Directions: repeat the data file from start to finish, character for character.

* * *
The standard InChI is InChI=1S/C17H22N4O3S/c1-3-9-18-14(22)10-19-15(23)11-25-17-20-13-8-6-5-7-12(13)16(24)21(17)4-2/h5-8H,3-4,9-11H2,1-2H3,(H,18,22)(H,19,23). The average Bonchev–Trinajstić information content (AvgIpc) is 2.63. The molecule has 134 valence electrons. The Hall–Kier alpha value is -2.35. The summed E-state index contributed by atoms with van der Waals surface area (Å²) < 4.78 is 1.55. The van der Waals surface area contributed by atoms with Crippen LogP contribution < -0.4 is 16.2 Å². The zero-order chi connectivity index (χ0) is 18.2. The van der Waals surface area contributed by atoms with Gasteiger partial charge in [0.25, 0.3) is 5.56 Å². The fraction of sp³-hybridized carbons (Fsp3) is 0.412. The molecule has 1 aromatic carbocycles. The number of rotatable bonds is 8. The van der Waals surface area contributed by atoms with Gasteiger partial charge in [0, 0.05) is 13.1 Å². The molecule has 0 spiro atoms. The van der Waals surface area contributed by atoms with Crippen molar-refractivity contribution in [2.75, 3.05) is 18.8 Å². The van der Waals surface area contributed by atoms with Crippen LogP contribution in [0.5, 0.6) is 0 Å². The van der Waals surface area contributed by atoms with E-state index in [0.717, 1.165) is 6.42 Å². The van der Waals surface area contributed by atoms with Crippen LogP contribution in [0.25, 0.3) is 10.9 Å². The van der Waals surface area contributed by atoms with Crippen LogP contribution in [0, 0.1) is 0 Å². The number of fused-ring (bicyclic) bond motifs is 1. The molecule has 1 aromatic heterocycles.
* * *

The standard InChI is InChI=1S/C17H22N4O3S/c1-3-9-18-14(22)10-19-15(23)11-25-17-20-13-8-6-5-7-12(13)16(24)21(17)4-2/h5-8H,3-4,9-11H2,1-2H3,(H,18,22)(H,19,23). The average Bonchev–Trinajstić information content (AvgIpc) is 2.63. The molecule has 134 valence electrons. The Hall–Kier alpha value is -2.35. The summed E-state index contributed by atoms with van der Waals surface area (Å²) < 4.78 is 1.55. The van der Waals surface area contributed by atoms with Crippen LogP contribution < -0.4 is 16.2 Å². The zero-order chi connectivity index (χ0) is 18.2. The van der Waals surface area contributed by atoms with Gasteiger partial charge in [0.25, 0.3) is 5.56 Å². The fraction of sp³-hybridized carbons (Fsp3) is 0.412. The molecule has 1 aromatic carbocycles. The number of rotatable bonds is 8. The van der Waals surface area contributed by atoms with Gasteiger partial charge in [0, 0.05) is 13.1 Å². The molecule has 0 spiro atoms. The van der Waals surface area contributed by atoms with Crippen molar-refractivity contribution in [2.75, 3.05) is 18.8 Å². The van der Waals surface area contributed by atoms with Crippen LogP contribution in [0.5, 0.6) is 0 Å². The van der Waals surface area contributed by atoms with E-state index in [0.717, 1.165) is 6.42 Å². The van der Waals surface area contributed by atoms with Crippen LogP contribution in [0.25, 0.3) is 10.9 Å². The van der Waals surface area contributed by atoms with Crippen LogP contribution in [0, 0.1) is 0 Å². The number of fused-ring (bicyclic) bond motifs is 1. The molecule has 1 aromatic heterocycles.